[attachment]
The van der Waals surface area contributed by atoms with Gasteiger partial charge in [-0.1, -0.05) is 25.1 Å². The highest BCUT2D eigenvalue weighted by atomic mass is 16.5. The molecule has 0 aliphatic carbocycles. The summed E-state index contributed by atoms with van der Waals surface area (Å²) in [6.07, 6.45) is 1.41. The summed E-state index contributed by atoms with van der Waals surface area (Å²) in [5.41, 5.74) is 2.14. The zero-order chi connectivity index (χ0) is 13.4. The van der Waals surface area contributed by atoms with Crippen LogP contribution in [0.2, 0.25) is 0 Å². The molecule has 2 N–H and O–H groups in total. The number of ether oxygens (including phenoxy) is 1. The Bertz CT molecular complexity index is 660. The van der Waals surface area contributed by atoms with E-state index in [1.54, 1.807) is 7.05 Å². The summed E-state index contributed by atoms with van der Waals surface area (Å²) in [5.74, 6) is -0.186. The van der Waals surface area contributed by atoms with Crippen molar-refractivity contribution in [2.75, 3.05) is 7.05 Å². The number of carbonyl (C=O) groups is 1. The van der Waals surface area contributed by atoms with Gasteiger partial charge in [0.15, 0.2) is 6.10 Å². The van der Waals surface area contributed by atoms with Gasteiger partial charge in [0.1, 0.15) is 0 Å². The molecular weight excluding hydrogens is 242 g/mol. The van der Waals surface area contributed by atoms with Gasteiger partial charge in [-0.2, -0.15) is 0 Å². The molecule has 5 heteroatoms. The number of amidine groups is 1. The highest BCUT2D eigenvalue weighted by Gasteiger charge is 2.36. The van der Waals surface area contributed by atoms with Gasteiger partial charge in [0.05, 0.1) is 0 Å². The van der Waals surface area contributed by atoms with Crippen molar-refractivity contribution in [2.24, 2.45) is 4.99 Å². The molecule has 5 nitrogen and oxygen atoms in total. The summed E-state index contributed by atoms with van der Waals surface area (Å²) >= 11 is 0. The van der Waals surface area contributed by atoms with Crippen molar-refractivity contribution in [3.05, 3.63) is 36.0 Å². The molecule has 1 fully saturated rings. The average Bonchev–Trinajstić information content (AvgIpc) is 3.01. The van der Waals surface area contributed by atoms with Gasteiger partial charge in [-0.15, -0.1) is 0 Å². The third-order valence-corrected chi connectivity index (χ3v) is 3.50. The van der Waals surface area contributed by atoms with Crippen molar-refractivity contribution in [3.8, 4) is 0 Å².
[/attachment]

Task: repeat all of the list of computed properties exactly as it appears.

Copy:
The van der Waals surface area contributed by atoms with Gasteiger partial charge in [-0.1, -0.05) is 25.1 Å². The highest BCUT2D eigenvalue weighted by atomic mass is 16.5. The molecule has 0 aliphatic carbocycles. The summed E-state index contributed by atoms with van der Waals surface area (Å²) in [6.07, 6.45) is 1.41. The summed E-state index contributed by atoms with van der Waals surface area (Å²) in [5.41, 5.74) is 2.14. The zero-order chi connectivity index (χ0) is 13.4. The van der Waals surface area contributed by atoms with Crippen LogP contribution in [0.2, 0.25) is 0 Å². The molecule has 2 N–H and O–H groups in total. The number of ether oxygens (including phenoxy) is 1. The Bertz CT molecular complexity index is 660. The van der Waals surface area contributed by atoms with E-state index in [1.54, 1.807) is 7.05 Å². The summed E-state index contributed by atoms with van der Waals surface area (Å²) in [5.74, 6) is -0.186. The van der Waals surface area contributed by atoms with Crippen molar-refractivity contribution in [2.75, 3.05) is 7.05 Å². The number of carbonyl (C=O) groups is 1. The van der Waals surface area contributed by atoms with Gasteiger partial charge in [0.15, 0.2) is 6.10 Å². The van der Waals surface area contributed by atoms with Gasteiger partial charge in [0.1, 0.15) is 0 Å². The molecular weight excluding hydrogens is 242 g/mol. The van der Waals surface area contributed by atoms with Gasteiger partial charge in [-0.2, -0.15) is 0 Å². The molecule has 5 heteroatoms. The number of amidine groups is 1. The highest BCUT2D eigenvalue weighted by Gasteiger charge is 2.36. The van der Waals surface area contributed by atoms with Gasteiger partial charge in [0.05, 0.1) is 0 Å². The van der Waals surface area contributed by atoms with Crippen molar-refractivity contribution in [2.24, 2.45) is 4.99 Å². The molecule has 5 nitrogen and oxygen atoms in total. The summed E-state index contributed by atoms with van der Waals surface area (Å²) >= 11 is 0. The van der Waals surface area contributed by atoms with Crippen molar-refractivity contribution in [3.05, 3.63) is 36.0 Å². The molecule has 1 fully saturated rings. The average Bonchev–Trinajstić information content (AvgIpc) is 3.01. The van der Waals surface area contributed by atoms with Gasteiger partial charge in [-0.15, -0.1) is 0 Å². The third-order valence-corrected chi connectivity index (χ3v) is 3.50. The van der Waals surface area contributed by atoms with Crippen molar-refractivity contribution in [3.8, 4) is 0 Å².